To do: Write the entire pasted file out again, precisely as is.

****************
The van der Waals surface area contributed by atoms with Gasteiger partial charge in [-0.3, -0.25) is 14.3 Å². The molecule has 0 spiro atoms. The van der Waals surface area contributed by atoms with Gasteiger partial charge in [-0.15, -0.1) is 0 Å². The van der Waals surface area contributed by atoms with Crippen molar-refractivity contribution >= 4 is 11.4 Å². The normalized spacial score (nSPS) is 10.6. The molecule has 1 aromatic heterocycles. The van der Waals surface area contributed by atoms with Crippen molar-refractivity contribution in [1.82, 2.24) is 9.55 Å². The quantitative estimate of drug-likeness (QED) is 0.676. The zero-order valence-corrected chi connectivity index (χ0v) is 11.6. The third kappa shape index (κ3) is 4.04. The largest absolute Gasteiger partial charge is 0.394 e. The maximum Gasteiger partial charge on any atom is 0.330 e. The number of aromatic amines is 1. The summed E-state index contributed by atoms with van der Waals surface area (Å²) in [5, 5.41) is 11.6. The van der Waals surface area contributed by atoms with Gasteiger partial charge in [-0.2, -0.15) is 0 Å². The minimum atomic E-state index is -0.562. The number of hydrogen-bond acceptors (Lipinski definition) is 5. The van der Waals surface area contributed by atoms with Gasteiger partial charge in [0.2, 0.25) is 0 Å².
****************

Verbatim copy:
The van der Waals surface area contributed by atoms with Gasteiger partial charge in [-0.3, -0.25) is 14.3 Å². The molecule has 0 spiro atoms. The van der Waals surface area contributed by atoms with Gasteiger partial charge in [-0.15, -0.1) is 0 Å². The van der Waals surface area contributed by atoms with Crippen molar-refractivity contribution >= 4 is 11.4 Å². The normalized spacial score (nSPS) is 10.6. The molecule has 1 aromatic heterocycles. The van der Waals surface area contributed by atoms with Crippen molar-refractivity contribution in [1.82, 2.24) is 9.55 Å². The quantitative estimate of drug-likeness (QED) is 0.676. The zero-order valence-corrected chi connectivity index (χ0v) is 11.6. The third kappa shape index (κ3) is 4.04. The largest absolute Gasteiger partial charge is 0.394 e. The maximum Gasteiger partial charge on any atom is 0.330 e. The number of aromatic amines is 1. The summed E-state index contributed by atoms with van der Waals surface area (Å²) in [5, 5.41) is 11.6. The van der Waals surface area contributed by atoms with Gasteiger partial charge in [-0.2, -0.15) is 0 Å². The minimum atomic E-state index is -0.562. The number of hydrogen-bond acceptors (Lipinski definition) is 5. The van der Waals surface area contributed by atoms with Gasteiger partial charge in [0.2, 0.25) is 0 Å².